Our doctors get lots of questions about floaters in the eye, and odds are some of you are the ones asking! So, we figured we would chat with Benjamin Yanofsky, O.D., F.A.A.O., from Advanced Eyecare of Arizona in Mesa, AZ, to help us shed some light on this condition.

What are floaters in the eye?

If you’ve ever noticed flecks, webs, spots, streaks, or squiggly shapes in your vision, odds are you’ve experienced floaters. “This is a common condition that originates in the vitreous humor – a gel-like substance that provides support to your eye,” says Dr. Yanofsky. “For various reasons, some known and some unknown, this substance can develop clumps that obstruct light as it passes to the retina. This results in subtle inconsistencies in the way light passes through the eye as these clumps float around – hence the title, floaters.”

What causes floaters in the eye?

Floaters in the eye have a few common causes:

  1. Infection
  2. Head trauma
  3. Surgery
  4. Nearsightedness
  5. Age

Sometimes, there is no clear cause for floaters. The good news is that they aren’t inherently dangerous. Dr. Yanofsky comments, “Someone could experience floaters for years and have 20/20 vision and healthy eyes. Other times, they can indicate harmful conditions that might be on the horizon, especially if they are accompanied by flashes of light.”

What are the symptoms of floaters in the eye?

Aside from noticing particles floating around in your vision, there aren’t any other symptoms of floaters. Most floaters are harmless, but be sure to mention them at your annual eye exam so your VSP doctor can take a closer look at your eyes to make sure everything looks normal.

“Trouble comes if floaters appear suddenly, you notice flashing of light in your eyes, or you see any veil-like obstruction to your vision,” explains Dr. Yanofsky. These could be signs of a more serious condition, and you should contact your VSP doctor immediately. “Retinal detachment is the most common and most serious condition behind sudden floaters, flashes, or ‘visual curtains,’” says Dr. Yanofsky. “Retinal breaks can occur in about 10% of these cases, and up to half of these can progress to detachment,” continues Dr. Yanofsky. Because your retina is absolutely essential to clear vision, you risk permanent vision loss or blindness if your retina isn’t functioning properly.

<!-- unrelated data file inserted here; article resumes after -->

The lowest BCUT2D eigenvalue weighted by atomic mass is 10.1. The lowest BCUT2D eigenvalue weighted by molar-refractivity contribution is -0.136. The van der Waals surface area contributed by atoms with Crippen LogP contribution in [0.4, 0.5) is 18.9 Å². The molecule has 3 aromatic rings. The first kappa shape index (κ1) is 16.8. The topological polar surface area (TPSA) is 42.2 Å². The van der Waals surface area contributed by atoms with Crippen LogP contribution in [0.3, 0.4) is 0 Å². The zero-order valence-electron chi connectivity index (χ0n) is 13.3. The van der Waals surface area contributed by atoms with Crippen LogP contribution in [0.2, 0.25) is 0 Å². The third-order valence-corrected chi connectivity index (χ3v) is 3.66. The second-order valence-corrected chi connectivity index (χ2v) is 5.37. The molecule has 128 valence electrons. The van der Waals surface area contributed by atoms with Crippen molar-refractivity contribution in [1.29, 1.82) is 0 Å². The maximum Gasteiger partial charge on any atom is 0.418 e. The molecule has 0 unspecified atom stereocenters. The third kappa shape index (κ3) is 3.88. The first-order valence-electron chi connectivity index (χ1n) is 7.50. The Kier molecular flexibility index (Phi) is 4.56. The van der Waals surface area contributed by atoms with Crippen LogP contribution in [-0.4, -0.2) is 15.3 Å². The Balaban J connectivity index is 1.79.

How are floaters and flashes in the eye treated?

The first step toward treatment is a comprehensive eye exam with your VSP doctor. If they notice that your retina is detaching from the back of your eyes, surgery will most likely be in order. “If everything in your eye looks as it should,” explains Dr. Yanofsky, “the most you can do to ‘cure’ floaters is to experiment with laying down, sitting up, or moving your head side to side to try to get gravity to move the floater out of your line of sight. There are no scientifically proven eye drops, medications, vitamins, or diets that will reduce or eliminate floaters once they have formed.”

The best thing you can do is to maintain a healthy eye routine to reduce your risk of developing multiple eye issues stacked on top of each other. A healthy diet, regular exercise, protection from the sun, and annual eye exams are the best ways to keep your eyes healthy and minimize the effects of conditions like floaters.

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The content of this article is for general informational awareness purposes only. Please consult your eyecare doctor or physician for actual advice.